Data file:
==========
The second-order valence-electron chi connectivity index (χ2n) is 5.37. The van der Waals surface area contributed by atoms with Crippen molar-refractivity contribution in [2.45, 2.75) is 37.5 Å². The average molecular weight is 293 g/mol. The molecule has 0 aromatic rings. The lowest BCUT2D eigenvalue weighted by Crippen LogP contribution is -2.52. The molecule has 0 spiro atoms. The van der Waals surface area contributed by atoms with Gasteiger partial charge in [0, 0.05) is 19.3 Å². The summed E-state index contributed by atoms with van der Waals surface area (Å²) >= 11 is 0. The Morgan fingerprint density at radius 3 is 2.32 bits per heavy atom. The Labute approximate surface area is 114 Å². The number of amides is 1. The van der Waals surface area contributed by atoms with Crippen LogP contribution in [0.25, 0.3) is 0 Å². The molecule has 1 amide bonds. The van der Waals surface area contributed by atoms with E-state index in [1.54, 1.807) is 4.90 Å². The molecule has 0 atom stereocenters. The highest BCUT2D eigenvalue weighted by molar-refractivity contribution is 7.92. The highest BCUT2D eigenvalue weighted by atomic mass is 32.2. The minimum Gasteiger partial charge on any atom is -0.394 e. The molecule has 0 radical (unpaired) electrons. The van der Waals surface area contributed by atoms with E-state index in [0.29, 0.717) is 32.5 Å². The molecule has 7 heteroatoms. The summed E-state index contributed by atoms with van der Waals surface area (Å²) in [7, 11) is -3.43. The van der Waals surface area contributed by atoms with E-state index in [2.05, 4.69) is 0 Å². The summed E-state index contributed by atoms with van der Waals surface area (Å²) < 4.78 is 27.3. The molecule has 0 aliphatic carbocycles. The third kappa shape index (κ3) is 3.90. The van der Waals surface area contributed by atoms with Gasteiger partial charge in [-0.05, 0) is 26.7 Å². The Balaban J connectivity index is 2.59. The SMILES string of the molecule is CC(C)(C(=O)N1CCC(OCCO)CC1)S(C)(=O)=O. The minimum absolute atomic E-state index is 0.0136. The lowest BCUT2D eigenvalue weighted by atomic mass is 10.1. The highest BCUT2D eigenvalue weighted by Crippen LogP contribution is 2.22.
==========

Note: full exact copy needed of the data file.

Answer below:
The second-order valence-electron chi connectivity index (χ2n) is 5.37. The van der Waals surface area contributed by atoms with Crippen molar-refractivity contribution in [2.45, 2.75) is 37.5 Å². The average molecular weight is 293 g/mol. The molecule has 0 aromatic rings. The lowest BCUT2D eigenvalue weighted by Crippen LogP contribution is -2.52. The molecule has 0 spiro atoms. The van der Waals surface area contributed by atoms with Gasteiger partial charge in [0, 0.05) is 19.3 Å². The summed E-state index contributed by atoms with van der Waals surface area (Å²) >= 11 is 0. The Morgan fingerprint density at radius 3 is 2.32 bits per heavy atom. The Labute approximate surface area is 114 Å². The number of amides is 1. The van der Waals surface area contributed by atoms with Crippen LogP contribution in [0.25, 0.3) is 0 Å². The molecule has 1 amide bonds. The van der Waals surface area contributed by atoms with E-state index in [1.54, 1.807) is 4.90 Å². The molecule has 0 atom stereocenters. The highest BCUT2D eigenvalue weighted by molar-refractivity contribution is 7.92. The highest BCUT2D eigenvalue weighted by atomic mass is 32.2. The minimum Gasteiger partial charge on any atom is -0.394 e. The molecule has 0 radical (unpaired) electrons. The van der Waals surface area contributed by atoms with E-state index in [0.29, 0.717) is 32.5 Å². The molecule has 7 heteroatoms. The summed E-state index contributed by atoms with van der Waals surface area (Å²) in [7, 11) is -3.43. The van der Waals surface area contributed by atoms with E-state index in [2.05, 4.69) is 0 Å². The summed E-state index contributed by atoms with van der Waals surface area (Å²) < 4.78 is 27.3. The molecule has 0 aliphatic carbocycles. The third kappa shape index (κ3) is 3.90. The van der Waals surface area contributed by atoms with Gasteiger partial charge in [-0.05, 0) is 26.7 Å². The Balaban J connectivity index is 2.59. The SMILES string of the molecule is CC(C)(C(=O)N1CCC(OCCO)CC1)S(C)(=O)=O. The minimum absolute atomic E-state index is 0.0136. The lowest BCUT2D eigenvalue weighted by atomic mass is 10.1. The highest BCUT2D eigenvalue weighted by Crippen LogP contribution is 2.22.